An 18-year-old Mexican man is facing the prospect of years in prison after officials say he was arrested at a massive marijuana garden in one of America’s most pristine national forests.
Federal prosecutors say a federal grand jury on Thursday returned a five-count indictment against Jose Antonio Reyna-Chavez, charging him with conspiring to manufacture, distribute and intent to distribute marijuana for his alleged role in the growing of more than 1,500 marijuana plants in the Sierra National Forest.
In announcing the indictment U.S. Attorney Benjamin Wagner said in a statement that the marijuana grow was within three miles of a public campground and about seven miles from Shaver Lake. The lake, at an elevation of about 5,000 feet and surrounded by dense forests, is a popular summer destination for people who enjoy fishing, boating, hiking, rock climbing and camping.
Wagner says the marijuana grow caused significant damage to the land and natural resources of the forest. Six large helicopter net loads of material and debris, including fertilizer, propane tanks, and poisons, were removed from the grow site.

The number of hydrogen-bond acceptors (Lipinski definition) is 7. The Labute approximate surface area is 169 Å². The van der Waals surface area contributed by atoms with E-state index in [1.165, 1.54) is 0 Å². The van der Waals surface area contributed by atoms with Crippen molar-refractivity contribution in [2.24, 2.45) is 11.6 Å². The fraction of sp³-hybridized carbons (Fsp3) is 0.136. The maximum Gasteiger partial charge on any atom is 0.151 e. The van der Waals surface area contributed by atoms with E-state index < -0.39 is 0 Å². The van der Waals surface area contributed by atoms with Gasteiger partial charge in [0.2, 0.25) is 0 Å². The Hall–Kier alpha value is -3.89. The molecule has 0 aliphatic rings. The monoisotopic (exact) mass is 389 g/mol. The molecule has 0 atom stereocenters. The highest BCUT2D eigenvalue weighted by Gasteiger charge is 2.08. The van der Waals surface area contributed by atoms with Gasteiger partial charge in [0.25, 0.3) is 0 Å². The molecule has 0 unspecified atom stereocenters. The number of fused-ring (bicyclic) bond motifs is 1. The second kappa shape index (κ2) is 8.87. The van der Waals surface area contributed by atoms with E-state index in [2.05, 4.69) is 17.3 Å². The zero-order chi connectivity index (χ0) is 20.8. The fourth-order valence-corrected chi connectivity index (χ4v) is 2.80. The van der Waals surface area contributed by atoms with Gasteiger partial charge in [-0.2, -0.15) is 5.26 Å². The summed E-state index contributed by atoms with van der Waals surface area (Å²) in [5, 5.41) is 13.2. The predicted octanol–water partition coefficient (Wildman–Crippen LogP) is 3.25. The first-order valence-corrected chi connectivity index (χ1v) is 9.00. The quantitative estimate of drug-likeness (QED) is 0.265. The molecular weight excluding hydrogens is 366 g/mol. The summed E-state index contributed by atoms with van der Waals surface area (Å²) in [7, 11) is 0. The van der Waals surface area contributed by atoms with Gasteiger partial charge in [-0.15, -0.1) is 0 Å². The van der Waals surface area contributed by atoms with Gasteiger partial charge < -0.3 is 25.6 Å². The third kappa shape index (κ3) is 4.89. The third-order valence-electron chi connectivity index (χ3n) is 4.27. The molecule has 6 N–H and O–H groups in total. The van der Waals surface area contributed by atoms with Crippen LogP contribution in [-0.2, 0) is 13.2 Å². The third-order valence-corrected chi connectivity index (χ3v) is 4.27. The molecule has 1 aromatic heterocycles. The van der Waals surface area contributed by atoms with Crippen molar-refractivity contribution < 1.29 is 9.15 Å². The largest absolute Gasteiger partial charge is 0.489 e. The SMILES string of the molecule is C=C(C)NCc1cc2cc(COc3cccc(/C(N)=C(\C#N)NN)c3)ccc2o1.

Besides the drug charges, Reyna was also indicted on charges of damaging public land and natural resources and of avoiding immigration officers. Officials say he tried to flee the scene when law enforcement officials arrived at the grow site.
The Sierra National Forest, located on the western slope of the Sierra Nevada, is a vast wilderness area covering more than 1.3 million acres of rugged mountains, alpine lakes and thick forests.
Under federal protection since 1893 the park is one of the popular national forests in the nation.
Reyna, who is from Michoacan, Mexico, is scheduled to be arraigned on August 6. Prosecutors say if convicted of the more serious drug offenses, he’s facing a minimum of ten years in prison, and if sentenced to the maximum, could be ordered to spend the rest of his life in prison.